Morphine and hydrocodone are listed as equivalents, according the Centers for Disease Control and Prevention. However, the effectiveness of either drug depends on a number of variables, including dosage and how it is given.
Both morphine and hydrocodone are pain-relieving medications. These drugs are opioids, which are derived from the poppy seed. The use of both is highly regulated in the medical industry as opioids can be addictive. They tend to slow the breathing rate and can lead to death in the event of an overdose.
The CDC lists morphine and hydrocodone as equivalents, meaning they provide roughly the same amount of pain relief. However, there are other factors that can affect how well the drug actually works. Hydrocodone is not available for use intravenously, while morphine is available for intravenous use, as stated by MedPage Today. An injection of morphine directly into the blood means that patients can get relief that much sooner. Overall, both morphine and hydrocodone are equivalents in pain relief when given in oral dosages.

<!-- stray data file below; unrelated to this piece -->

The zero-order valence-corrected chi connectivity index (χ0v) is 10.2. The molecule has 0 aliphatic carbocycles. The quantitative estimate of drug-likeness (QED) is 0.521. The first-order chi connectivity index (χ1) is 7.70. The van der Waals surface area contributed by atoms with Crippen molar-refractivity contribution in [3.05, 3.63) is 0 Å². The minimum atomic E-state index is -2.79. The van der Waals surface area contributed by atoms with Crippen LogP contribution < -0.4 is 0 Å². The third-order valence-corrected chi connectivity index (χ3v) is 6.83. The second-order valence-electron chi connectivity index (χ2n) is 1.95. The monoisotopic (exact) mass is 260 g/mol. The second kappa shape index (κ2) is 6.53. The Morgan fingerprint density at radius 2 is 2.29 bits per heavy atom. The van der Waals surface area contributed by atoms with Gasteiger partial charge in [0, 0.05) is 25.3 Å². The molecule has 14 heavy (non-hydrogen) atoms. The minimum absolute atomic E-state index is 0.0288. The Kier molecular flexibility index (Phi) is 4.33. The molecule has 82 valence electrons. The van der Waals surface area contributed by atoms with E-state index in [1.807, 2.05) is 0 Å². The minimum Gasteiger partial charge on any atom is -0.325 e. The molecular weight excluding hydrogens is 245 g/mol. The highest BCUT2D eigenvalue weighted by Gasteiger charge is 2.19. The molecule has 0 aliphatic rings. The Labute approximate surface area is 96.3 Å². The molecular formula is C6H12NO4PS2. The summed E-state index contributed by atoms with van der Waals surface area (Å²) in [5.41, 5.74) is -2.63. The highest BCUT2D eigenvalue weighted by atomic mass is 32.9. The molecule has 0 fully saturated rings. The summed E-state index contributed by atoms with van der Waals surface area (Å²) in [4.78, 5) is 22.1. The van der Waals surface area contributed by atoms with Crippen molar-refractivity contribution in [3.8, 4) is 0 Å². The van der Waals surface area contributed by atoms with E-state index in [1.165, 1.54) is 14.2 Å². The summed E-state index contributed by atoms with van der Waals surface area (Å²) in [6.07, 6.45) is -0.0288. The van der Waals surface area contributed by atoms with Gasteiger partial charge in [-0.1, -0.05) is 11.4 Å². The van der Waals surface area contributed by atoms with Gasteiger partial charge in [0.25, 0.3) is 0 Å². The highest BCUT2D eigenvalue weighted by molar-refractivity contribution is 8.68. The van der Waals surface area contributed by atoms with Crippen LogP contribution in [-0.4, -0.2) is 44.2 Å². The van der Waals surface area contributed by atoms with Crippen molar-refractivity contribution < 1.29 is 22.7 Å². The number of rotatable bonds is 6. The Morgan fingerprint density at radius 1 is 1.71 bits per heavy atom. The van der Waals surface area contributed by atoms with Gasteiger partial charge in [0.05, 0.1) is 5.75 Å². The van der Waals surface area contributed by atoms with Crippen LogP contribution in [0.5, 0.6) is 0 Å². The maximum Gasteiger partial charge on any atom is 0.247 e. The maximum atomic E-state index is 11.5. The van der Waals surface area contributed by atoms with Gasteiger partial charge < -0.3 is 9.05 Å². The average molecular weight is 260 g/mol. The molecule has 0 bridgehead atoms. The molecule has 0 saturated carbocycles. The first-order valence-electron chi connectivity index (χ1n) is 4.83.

Morphine has a low bio-availability when taken orally compared to hydrocodone. This means that less morphine gets into the bloodstream to get to the central nervous system. Yet, this is counterbalanced by the slightly increased potency of hydrocodone. This leads the medical profession to consider both drugs to be equally effective at relieving pain when taken orally.